Mark your calendars for January 21st, for it might very well be America Is Lit Day. “There were a lot of things that I observed during the last year,” Omarosa Manigault Newman tells ABC’s Michael Strahan on Good Morning America, “that I was very unhappy with, that I was very uncomfortable with.” She won’t go into detail until after her official departure date on January 20th, the departing aide to Donald Trump tells Strahan, but when she has the chance to discuss her perspective as the “only African-American woman” in the White House, she will.

Manigault Newman does tell Strahan one thing about the White House — she wasn’t fired from it, nor was she physically removed from it. In fact, she’s still working there until that January 20th exit date, she says:

The Secret Service confirmed her story, at least in terms of a supposed physical removal. Last night, they issued a statement that said their only involvement in the “termination” was to deactivate her pass:

Strahan asks how she can return to work without the pass. Manigault Newman claims that only one of three passes got deactivated, and appropriately so for an employee on a departure track. She still has access to her work area, and will continue to have that access for another month until she gets to the one-year date. ABC notes in its accompanying article that the White House confirmed that she will “stay on until Jan. 2o.”

That certainly sounds like a reasonable explanation, reasonably told. Is that true? We’ll see, although if she was fired and out already, why would Manigault Newman hold back the opinions she says she wants to express? At one point, she becomes defensive when Strahan insinuates that Trump hasn’t succeeded in “bringing people together,” a goal which Manigault Newman correctly points out is proclaimed by every administration. She bristles at the question, noting that it took eight years for Bill Clinton to claim success in that arena, and reminds Strahan that it’s “only been eleven months” for her and Trump.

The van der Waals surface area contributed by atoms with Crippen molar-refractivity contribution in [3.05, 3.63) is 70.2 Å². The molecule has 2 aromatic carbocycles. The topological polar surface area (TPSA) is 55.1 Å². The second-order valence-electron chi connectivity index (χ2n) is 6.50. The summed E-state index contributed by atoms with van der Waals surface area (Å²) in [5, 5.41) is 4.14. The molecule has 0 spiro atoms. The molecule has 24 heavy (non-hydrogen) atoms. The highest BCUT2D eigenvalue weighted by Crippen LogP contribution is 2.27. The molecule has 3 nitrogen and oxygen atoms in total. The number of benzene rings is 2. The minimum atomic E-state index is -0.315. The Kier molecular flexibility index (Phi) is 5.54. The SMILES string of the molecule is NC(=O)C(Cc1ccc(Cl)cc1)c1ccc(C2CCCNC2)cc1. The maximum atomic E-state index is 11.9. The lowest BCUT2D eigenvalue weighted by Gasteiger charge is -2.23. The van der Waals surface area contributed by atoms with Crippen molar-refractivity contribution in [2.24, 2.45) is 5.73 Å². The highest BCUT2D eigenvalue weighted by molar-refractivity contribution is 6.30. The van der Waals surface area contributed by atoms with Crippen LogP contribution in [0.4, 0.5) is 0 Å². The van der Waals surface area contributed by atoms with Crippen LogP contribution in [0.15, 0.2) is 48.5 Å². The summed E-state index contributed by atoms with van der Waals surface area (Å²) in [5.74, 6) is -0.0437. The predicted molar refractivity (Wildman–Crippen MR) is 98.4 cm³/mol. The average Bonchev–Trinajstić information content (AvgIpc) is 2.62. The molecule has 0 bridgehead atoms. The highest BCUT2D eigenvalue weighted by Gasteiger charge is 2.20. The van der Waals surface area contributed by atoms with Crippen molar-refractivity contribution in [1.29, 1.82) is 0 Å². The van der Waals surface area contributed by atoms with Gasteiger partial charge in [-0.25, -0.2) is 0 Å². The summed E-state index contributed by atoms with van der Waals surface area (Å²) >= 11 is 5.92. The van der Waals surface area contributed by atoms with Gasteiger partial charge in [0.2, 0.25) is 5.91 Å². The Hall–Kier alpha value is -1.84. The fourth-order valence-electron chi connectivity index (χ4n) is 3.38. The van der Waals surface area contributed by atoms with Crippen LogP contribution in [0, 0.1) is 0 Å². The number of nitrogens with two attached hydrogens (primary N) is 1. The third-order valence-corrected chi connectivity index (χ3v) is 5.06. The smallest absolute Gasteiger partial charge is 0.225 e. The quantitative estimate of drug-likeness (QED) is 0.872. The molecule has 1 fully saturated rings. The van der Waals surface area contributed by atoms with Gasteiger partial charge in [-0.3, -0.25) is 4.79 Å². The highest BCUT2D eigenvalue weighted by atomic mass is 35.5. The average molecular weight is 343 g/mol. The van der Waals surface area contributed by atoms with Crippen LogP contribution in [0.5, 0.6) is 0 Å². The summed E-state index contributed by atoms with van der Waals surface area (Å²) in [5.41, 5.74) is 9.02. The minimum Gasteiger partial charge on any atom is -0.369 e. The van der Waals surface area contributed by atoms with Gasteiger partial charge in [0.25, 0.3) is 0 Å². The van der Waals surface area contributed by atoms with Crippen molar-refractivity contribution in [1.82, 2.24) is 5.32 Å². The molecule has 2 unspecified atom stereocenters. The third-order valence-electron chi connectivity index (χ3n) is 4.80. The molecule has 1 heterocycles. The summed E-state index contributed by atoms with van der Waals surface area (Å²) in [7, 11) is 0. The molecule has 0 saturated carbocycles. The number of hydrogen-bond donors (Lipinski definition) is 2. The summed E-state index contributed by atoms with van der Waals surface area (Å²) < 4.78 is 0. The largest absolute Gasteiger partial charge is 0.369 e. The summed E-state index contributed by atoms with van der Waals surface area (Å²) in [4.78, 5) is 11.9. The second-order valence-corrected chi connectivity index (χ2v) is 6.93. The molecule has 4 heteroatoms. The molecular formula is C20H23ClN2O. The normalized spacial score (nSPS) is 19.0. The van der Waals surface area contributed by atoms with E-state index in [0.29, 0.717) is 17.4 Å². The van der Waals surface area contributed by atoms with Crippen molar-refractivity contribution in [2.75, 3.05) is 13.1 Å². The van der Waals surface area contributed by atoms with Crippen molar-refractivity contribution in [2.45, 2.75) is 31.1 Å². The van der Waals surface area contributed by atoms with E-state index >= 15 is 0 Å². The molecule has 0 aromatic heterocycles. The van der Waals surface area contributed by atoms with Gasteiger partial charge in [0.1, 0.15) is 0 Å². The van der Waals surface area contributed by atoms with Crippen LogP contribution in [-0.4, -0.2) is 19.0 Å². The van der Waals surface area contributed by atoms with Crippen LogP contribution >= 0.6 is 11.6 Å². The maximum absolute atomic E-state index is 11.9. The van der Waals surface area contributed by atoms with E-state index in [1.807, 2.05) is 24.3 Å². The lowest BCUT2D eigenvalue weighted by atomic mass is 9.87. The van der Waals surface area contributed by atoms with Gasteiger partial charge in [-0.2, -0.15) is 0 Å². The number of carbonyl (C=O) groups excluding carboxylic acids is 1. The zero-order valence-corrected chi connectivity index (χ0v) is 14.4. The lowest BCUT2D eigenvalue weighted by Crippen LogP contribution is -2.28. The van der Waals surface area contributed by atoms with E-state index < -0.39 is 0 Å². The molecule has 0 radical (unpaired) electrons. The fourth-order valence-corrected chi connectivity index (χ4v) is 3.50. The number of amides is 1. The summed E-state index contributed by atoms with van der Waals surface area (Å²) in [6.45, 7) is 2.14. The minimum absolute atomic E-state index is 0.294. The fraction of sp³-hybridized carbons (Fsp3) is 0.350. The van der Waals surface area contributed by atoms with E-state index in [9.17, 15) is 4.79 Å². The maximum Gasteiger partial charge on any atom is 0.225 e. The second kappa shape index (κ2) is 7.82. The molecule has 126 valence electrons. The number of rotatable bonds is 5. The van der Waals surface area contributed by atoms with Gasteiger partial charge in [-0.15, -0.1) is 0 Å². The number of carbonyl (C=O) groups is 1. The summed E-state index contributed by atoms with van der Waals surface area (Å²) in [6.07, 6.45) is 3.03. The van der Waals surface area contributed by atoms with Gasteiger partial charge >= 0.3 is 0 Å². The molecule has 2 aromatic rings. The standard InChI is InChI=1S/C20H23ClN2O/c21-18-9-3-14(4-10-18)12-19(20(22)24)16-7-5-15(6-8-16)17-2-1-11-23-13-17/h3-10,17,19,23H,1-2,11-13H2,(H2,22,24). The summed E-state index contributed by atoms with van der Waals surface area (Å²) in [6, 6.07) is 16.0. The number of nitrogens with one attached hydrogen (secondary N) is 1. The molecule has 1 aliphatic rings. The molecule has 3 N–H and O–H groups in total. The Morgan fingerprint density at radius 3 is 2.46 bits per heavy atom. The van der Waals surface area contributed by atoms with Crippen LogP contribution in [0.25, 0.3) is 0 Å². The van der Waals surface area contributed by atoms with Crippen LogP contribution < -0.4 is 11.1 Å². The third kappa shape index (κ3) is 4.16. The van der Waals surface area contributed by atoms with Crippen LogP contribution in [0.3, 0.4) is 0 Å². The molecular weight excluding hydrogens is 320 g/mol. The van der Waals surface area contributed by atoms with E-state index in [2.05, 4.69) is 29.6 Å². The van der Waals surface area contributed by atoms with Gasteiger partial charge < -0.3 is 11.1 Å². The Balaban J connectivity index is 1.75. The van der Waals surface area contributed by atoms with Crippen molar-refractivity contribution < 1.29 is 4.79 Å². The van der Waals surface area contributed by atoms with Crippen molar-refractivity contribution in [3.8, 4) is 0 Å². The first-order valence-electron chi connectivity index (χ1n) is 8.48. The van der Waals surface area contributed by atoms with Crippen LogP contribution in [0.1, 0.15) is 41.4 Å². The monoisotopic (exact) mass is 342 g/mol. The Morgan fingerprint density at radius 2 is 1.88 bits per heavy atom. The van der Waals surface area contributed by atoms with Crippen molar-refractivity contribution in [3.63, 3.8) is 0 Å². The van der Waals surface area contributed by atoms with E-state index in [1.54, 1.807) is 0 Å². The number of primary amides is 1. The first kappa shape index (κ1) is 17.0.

If Manigault Newman had been fired immediately and escorted off the grounds, she wouldn’t be holding back now. Clearly, she has something to say:

There “were a lot of things that I observed during the last year that I was very unhappy with,” she said.

“But when I have my story to tell as the only African-American woman in this White House, as a senior staff and assistant to the president, I have seen things that have made me uncomfortable, that have upset me, that have affected me deeply and emotionally, that has affected my community and my people and when I can tell my story, it is a profound story that I know the world will want to hear,” Manigault added.

For now, though, Manigault Newman is at least comfortable in telling CNN to clean up its act. The stories about her resignation or termination came from one person with a grudge against her, she claims, and is already contradicted by the evidence. “I believe that CNN should correct their reporting,” she tells Strahan. Maybe, but ABC would also have to correct theirs:

White House sources have told ABC News she was fired and escorted off the White House grounds.

Just what does Manigault Newman have on the Trump White House? I’d bet they’ll consider the wisdom of LBJ about tents and the direction of urination when she starts telling her stories. Perhaps it will be yet another reminder that this has been a reality-TV administration since its launch, with John Kelly’s arrival a kind of inflection point for a more serious approach. In that sense, it won’t tell us anything we don’t already know.